New Orleans v. Louisiana Constr. Co.
140 U.S. 654 (1891)

Annotate this Case

U.S. Supreme Court

New Orleans v. Louisiana Constr. Co., 140 U.S. 654 (1891)

New Orleans v. Louisiana Construction Company

No. 435

Submitted November 11, 1889

Decided May 25, 1891

140 U.S. 654

ERROR TO THE CIRCUIT COURT OF THE UNITED

STATES FOR THE EASTERN DISTRICT OF LOUISIANA

Syllabus

The destination or character of spaces of ground, part of the public quay or levee in the City of New Orleans, dedicated to public use, and locus publicus by the law of Louisiana, is not changed so as to make them private property, subject to be taken on execution for the debts of the city, by a lease made pursuant to an ordinance of the city by which the city grants to an individual the exclusive right for twenty-five years to use such spaces, designated by the city surveyor, and not nearer than one hundred and fifty feet to the present wharves, for the purpose of erecting thereon, for the shelter of sugar and molasses landed at the quay, fire-proof sheds "with such accommodations and conveniences for the transaction of business as may be necessary," and also grants to him the exclusive privilege of sheltering sugar and molasses landed at the port, and authorizes him to charge prescribed rates on the sugar and molasses sheltered under the sheds, and, in case those sheds "shall not he of sufficient capacity to meet the demands of increased production, or the requirements of commerce," to erect additional sheds on spaces to be designated by the city; he agrees to keep the sheds in repair, and to pay the city, one-tenth of such charges; the sheds are to revert to the city on certain terms at the end of the lease, and right is reserved to the wharfinger to enforce existing regulations against encumbering the quay, and to the city to open or extend streets.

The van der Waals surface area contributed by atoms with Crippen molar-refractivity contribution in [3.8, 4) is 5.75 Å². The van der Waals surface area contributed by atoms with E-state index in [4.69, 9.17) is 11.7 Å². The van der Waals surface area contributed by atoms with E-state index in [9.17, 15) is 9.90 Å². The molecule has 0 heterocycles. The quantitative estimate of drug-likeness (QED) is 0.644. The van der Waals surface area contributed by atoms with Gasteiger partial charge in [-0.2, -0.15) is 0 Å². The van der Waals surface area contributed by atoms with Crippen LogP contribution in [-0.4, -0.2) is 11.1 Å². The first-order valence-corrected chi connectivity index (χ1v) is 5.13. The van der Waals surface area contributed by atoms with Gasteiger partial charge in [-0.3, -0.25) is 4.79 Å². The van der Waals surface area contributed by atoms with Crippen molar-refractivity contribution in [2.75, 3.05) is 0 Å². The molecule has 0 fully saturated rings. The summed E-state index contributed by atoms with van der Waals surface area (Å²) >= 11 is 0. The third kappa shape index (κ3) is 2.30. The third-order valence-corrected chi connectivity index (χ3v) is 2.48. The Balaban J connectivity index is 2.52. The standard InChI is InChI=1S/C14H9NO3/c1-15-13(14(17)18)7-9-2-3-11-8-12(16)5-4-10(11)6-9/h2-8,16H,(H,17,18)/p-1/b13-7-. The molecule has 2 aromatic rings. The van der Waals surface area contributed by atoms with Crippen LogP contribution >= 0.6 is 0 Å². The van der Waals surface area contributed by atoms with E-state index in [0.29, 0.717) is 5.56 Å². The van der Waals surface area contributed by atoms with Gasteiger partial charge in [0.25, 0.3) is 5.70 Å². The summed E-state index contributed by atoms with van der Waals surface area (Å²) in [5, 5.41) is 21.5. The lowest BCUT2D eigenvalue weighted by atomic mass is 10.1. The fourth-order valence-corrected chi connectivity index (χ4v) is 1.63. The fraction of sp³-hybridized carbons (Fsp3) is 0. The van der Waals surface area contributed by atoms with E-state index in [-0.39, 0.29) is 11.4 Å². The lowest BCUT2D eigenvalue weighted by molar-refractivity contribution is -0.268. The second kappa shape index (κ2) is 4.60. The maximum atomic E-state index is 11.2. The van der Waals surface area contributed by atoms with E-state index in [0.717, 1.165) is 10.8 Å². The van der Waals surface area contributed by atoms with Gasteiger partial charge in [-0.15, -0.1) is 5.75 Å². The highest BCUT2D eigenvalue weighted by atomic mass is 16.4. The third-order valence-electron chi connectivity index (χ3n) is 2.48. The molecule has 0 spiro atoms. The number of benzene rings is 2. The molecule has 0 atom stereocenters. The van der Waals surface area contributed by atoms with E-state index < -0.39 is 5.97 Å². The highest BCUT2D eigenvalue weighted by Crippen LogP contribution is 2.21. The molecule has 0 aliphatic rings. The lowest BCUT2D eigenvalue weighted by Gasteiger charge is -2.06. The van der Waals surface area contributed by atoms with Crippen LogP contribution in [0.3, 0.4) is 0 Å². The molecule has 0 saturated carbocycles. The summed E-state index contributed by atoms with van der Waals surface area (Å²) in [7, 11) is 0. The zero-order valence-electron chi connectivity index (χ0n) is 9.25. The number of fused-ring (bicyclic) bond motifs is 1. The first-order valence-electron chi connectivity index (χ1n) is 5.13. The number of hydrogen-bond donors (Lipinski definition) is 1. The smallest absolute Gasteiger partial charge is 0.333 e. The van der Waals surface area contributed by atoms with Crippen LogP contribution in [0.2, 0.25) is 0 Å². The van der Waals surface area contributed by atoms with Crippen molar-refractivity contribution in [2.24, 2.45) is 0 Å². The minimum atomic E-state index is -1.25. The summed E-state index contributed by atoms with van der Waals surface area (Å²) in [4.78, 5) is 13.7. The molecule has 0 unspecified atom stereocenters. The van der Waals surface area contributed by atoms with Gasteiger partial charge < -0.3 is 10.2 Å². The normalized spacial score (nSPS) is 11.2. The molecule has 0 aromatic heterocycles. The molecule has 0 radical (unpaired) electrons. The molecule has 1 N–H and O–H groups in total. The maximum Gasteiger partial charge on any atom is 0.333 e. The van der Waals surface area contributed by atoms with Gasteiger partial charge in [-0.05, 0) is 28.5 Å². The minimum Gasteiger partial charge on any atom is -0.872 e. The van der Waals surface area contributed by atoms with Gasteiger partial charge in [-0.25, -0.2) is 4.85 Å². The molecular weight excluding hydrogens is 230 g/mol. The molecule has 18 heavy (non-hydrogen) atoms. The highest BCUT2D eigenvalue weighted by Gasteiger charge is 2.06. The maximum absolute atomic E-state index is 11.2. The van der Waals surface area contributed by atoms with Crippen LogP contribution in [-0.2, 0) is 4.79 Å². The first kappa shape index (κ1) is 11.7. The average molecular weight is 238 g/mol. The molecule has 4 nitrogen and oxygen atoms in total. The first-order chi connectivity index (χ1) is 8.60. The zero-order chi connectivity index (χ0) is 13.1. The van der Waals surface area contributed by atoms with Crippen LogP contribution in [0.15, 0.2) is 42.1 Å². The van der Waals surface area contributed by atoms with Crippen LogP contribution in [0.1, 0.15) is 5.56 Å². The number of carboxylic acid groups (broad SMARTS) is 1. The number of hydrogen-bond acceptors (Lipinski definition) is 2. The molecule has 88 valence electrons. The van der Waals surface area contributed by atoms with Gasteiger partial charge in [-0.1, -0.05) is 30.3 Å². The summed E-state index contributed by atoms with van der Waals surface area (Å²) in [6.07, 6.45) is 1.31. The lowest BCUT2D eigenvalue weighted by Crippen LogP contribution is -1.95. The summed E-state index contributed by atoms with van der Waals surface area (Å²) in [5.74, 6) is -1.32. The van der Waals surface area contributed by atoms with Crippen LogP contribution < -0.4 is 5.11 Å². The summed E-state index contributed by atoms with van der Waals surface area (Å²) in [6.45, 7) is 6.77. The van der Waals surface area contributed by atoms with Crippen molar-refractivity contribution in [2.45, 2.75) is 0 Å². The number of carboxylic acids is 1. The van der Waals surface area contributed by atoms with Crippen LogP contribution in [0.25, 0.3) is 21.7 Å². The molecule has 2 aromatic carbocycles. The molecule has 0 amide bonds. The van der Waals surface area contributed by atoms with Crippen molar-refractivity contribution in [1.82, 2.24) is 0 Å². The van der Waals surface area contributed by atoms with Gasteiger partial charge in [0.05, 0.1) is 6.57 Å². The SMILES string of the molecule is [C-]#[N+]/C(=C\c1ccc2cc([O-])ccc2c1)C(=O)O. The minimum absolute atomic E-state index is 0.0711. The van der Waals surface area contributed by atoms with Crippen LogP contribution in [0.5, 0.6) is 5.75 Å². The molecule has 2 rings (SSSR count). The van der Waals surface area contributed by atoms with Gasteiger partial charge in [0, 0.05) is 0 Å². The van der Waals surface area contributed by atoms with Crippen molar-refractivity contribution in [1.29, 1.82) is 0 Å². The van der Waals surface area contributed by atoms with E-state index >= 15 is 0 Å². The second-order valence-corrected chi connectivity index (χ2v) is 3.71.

Page 140 U. S. 655

The City of New Orleans, against which the Louisiana Construction Company, a corporation of Pennsylvania, had recovered a judgment for $50,000, filed a petition of intervention and of third opposition, according to the Louisiana practice, to have the seizure and sale, upon an execution issued on that judgment, of the interest of the city in four spaces of ground, part of the public quay or levee, and in certain sugar sheds thereon, prohibited and set aside, because the ground was

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